It is very consistent on the part of those who believe absolutely in mathematics to eliminate time from the equations of motion to produce a so-called ‘block theory’ of the universe. However, does a mathematical trick to eliminate the variable, t, — as numerous physicists and philosophers of science (such as Julian Barbour, Huw Price et al.) propose — amount to convincingly eliminating the phenomenon of time as an illusion?

Or is it the other way round: Is the mathematical conception of time as real, linear variable a tendentious crudity made for the sake of calculating movement and change of all kinds? If the latter, then it is mathematics that is delusional about the phenomenon of time we all experience with every move we and anything else makes.

In my view, modern science and its appendant analytic philosophy are driven by an absolute will to efficient power over movement and change.

The now long-held absolute belief in mathematics as THE key to the secrets of the universe (cf. e.g. the Big Bang theory and the Large Hadron Collider) makes modern science blind. Against the foil of the recent publication of Heidegger's Black Notebooks and the outpourings of vitriol it has occasioned (see my blog entry:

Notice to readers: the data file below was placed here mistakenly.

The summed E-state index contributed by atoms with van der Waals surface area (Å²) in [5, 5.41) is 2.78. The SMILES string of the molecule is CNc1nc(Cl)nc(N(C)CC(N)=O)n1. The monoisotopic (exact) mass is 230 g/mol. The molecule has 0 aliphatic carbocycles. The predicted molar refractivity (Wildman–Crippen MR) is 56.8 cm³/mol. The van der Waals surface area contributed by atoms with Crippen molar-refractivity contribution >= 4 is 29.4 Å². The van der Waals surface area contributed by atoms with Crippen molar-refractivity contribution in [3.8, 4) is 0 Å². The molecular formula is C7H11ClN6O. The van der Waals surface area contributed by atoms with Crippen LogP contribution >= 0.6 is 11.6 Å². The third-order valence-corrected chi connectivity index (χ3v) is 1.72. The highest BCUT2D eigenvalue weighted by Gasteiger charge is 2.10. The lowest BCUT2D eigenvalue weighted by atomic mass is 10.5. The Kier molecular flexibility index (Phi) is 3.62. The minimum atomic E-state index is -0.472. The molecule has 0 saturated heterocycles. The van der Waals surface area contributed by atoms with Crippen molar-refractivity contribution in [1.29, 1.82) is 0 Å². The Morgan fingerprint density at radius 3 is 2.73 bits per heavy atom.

Heidegger Back in Black), I find it ironic that this absolute belief allows a founding forefather of analytic philosophy, Gottlob Frege, to pass as a great and creative thinker in the area of mathematical logic (which he doubtless was) without the least qualms with regard to his reactionary political views and deep anti-Semitism. It was Frege who introduced formalism to the foundations of mathematics, which amounts to asserting that logic and mathematics can be conceived as purely analytic truths, independently of any reference to intuitions of phenomena in the world, in particular, to the phenomenon of TIME.

It seems to me that philosophers of all ilks today are still incapable and unwilling to fathom the momentousness of mathematized linear time, including its elimination as a mere real variable in a set of equations.